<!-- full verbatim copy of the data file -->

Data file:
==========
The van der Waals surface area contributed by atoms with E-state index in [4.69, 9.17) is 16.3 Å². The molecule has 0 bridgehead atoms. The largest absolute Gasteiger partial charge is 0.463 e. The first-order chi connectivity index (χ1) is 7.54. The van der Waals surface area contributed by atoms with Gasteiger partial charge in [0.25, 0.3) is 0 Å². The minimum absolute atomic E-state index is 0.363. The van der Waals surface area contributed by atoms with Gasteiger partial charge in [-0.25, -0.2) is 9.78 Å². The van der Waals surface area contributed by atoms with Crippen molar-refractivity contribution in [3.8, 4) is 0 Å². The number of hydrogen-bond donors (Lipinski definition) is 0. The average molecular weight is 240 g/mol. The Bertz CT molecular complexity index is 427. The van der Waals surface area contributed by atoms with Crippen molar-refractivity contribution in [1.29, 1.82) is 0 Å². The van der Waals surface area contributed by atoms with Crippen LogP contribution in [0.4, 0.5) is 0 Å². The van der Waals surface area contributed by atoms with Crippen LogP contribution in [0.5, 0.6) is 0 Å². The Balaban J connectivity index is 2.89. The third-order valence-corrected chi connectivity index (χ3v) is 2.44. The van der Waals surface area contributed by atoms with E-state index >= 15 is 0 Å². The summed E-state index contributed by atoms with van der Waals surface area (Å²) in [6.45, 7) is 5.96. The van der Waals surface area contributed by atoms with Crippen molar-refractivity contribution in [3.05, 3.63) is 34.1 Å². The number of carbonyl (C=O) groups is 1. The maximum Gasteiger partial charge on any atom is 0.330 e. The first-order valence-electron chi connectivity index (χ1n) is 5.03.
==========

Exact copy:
The van der Waals surface area contributed by atoms with E-state index in [4.69, 9.17) is 16.3 Å². The molecule has 0 bridgehead atoms. The largest absolute Gasteiger partial charge is 0.463 e. The first-order chi connectivity index (χ1) is 7.54. The van der Waals surface area contributed by atoms with Gasteiger partial charge in [0.25, 0.3) is 0 Å². The minimum absolute atomic E-state index is 0.363. The van der Waals surface area contributed by atoms with Gasteiger partial charge in [-0.25, -0.2) is 9.78 Å². The van der Waals surface area contributed by atoms with Crippen molar-refractivity contribution in [3.8, 4) is 0 Å². The number of hydrogen-bond donors (Lipinski definition) is 0. The average molecular weight is 240 g/mol. The Bertz CT molecular complexity index is 427. The van der Waals surface area contributed by atoms with Crippen molar-refractivity contribution in [1.29, 1.82) is 0 Å². The van der Waals surface area contributed by atoms with Crippen LogP contribution in [0.4, 0.5) is 0 Å². The van der Waals surface area contributed by atoms with Crippen LogP contribution in [0.5, 0.6) is 0 Å². The Balaban J connectivity index is 2.89. The third-order valence-corrected chi connectivity index (χ3v) is 2.44. The van der Waals surface area contributed by atoms with E-state index >= 15 is 0 Å². The summed E-state index contributed by atoms with van der Waals surface area (Å²) in [6.45, 7) is 5.96. The van der Waals surface area contributed by atoms with Crippen molar-refractivity contribution in [3.05, 3.63) is 34.1 Å². The number of carbonyl (C=O) groups is 1. The maximum Gasteiger partial charge on any atom is 0.330 e. The first-order valence-electron chi connectivity index (χ1n) is 5.03.